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I actually am mean. :laughing: I agree with you about being curt, though. Most of my didn't-mean-to-be-mean moments happen because of the tone of my voice, short sentences and the dreaded "thinking" or "you're lying" face that looks like I want to burn through the other person's retina.
 

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Discussion Starter #5
I actually am mean. :laughing: I agree with you about being curt, though. Most of my didn't-mean-to-be-mean moments happen because of the tone of my voice, short sentences and the dreaded "thinking" or "you're lying" face that looks like I want to burn through the other person's retina.
Yes, exactly. When I am explaining something in that "this is how it's going to be" kinda way, it is a combo of strong eye contact, deliberate tone, and explicit (as in clear... usually :laughing:) verbiage. People are either "with" it or they are offended by it. Regardless, the only thing I care about is whether or not the message was conveyed.
 

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Where to begin...

How about one time when my aunt & uncle were visiting when I was still a kid. He's a science teacher and was excitedly talking about magnets over the lunch table before musing over something he didn't understand about our planet's electromagnetic field. Having studied astronomy extensively by that point, like the little nerd I was, I offered him the answer, stated simply while smiling, believing I was being helpful. He informed me very sternly I was wrong (with no explanation) before letting out a little bristled laugh, no doubt put off by the 10 year old talking physics.

I said nothing but slipped away, letting the adults continue their conversation while I consulted my books. I returned with my oversized London Planetarium book, which seemed roughly the same size as me at the time, having no choice but to drop the hefty open book I'd been carrying against my body on the table with a thud. I then stood holding my finger to the answer before him. I still genuinely thought I was being helpful, information is a gift...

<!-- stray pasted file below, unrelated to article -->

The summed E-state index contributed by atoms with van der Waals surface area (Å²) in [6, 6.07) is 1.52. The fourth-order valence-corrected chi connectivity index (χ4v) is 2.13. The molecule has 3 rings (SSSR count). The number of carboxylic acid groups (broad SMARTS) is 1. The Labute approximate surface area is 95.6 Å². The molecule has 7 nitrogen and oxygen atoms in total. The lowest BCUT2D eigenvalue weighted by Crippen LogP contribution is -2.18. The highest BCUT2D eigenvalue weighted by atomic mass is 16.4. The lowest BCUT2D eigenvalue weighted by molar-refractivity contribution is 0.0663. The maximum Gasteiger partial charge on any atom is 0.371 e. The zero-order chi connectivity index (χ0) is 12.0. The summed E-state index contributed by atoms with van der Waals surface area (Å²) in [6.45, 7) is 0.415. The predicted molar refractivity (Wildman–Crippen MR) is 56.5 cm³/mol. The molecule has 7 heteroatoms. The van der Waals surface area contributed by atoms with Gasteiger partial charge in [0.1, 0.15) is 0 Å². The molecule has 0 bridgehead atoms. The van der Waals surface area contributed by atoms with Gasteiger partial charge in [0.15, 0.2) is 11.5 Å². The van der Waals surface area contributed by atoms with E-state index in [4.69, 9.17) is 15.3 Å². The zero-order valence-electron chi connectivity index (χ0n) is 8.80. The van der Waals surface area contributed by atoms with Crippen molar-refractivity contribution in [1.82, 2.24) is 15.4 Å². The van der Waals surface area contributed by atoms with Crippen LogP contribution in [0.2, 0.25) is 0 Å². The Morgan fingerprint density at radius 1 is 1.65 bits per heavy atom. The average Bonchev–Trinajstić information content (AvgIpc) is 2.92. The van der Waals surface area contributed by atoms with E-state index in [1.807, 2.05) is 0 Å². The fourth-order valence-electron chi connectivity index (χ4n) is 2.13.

The chatter in the room died off, the vibe suddenly cooled, even before my uncle gave it a skim read. And afterwards his facial expression showed him to be very unimpressed. He acknowledged nothing but his silence spoke plainly. My INFP mother had to fuss over dishes and quickly take them away so she didn't get caught smirking. The other adults were being very stiff & awkward in the uncomfortable silence. I suddenly realized I was perceived as having done something wrong. Not that I could care, who doesn't value truth above all... it seems me skipping away, leaving my big book and ignoring their social cues proved to them that I was a meanie. My uncle never came back to visit, ever.

I guess that was my introduction to Fe. It took me a while to learn that speaking truths, which seems so natural to me, is frequently far from normal or charming or even safe. And yet, I still can't speak without being bluntly honest. Or at least I hate not being that way. And now that I'm older, with Te well developed, it isn't just which words I choose that invokes this meanie-me phenomenon, it's how I enounce those words too.

As I've described before, I once got stuck doing lab work with a couple of feeler girls. Thinking I'm helpfully moving things along/setting the pace, in addition to my usual serious/confident/efficient Te speech I added an energetic, let's-get-this-done aspect to the tone too when I said; 'you do X, you do Y, I'll do Z and then we all do B & C together'. I then paused waiting to hear what they think of my suggestion and to find out if they have a better one (to me, a 'how about...' preface was clearly implied. These negotiations at the beginning of these labs is normal).